In a recent interview with Variety, Barbra Streisand casually revealed that two out of three of her dogs are cloned.
Her original Coton de Tulear dog, Samantha, passed away last year. Shortly before her death, however, Streisand had cells removed from Samantha’s stomach and mouth to create clones of her beloved former pet. When Samantha’s clones were first born, Streisand dressed them in red and purple as a way to tell them apart. That’s even how they got their names: Miss Violet and Miss Scarlett.
But Barbra Streisand isn’t the only person with the ability to clone her pets. Anyone with a spare $50,000 can. Or, if this price seems too steep for you, your pet’s genes can be preserved for a measly $1,600.
This all began back in 2005 when researchers in South Korea first announced that they had cloned a dog. The researchers reported that the puppies almost always looked alike and behaved similarly to the dogs they were created from. But it’s important to note that cloned animals are not exact replicas of each other.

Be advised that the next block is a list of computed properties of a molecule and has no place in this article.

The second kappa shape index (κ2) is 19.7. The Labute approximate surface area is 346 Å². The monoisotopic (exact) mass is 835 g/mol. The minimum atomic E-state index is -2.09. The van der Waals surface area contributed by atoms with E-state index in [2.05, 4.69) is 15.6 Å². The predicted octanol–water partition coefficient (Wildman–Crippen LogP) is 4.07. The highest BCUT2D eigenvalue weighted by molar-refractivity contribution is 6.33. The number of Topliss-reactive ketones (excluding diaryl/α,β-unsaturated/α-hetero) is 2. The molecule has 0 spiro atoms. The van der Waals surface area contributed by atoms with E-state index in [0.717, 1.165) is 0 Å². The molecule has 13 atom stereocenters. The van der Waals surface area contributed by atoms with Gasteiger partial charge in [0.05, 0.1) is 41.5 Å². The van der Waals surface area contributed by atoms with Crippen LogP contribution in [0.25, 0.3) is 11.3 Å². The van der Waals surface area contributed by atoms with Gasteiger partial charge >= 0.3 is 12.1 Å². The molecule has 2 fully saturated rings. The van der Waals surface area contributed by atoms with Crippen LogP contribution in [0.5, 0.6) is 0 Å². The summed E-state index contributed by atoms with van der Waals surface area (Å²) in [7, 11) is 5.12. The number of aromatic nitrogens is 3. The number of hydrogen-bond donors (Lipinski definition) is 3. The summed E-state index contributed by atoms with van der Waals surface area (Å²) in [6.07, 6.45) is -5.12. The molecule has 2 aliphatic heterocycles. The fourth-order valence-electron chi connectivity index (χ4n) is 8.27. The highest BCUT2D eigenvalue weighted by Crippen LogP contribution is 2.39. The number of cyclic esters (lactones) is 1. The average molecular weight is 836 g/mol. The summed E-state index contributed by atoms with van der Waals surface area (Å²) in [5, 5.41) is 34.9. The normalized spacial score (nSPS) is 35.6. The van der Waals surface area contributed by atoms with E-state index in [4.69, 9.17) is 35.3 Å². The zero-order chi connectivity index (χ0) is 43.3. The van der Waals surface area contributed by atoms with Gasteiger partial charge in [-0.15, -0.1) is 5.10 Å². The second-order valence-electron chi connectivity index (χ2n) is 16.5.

Wondering how it works?
In simplest terms, an owner needs to obtain a genetic sample from their dog. The sample then gets sent to a lab and the scientists process it in a way that ultimately fuses the sample with an egg. Once the egg becomes an embryo, it can get transferred into a dog surrogate. If all goes right, the surrogate will give birth in 60 days. However, the process only works roughly 33 to 40 percent of the time. Chances of miscarriage are high.
Streisand ensures the clones individuality, saying, “They have different personalities. I’m waiting for them to get older so I can see if they have her (Samantha’s) brown eyes and seriousness.”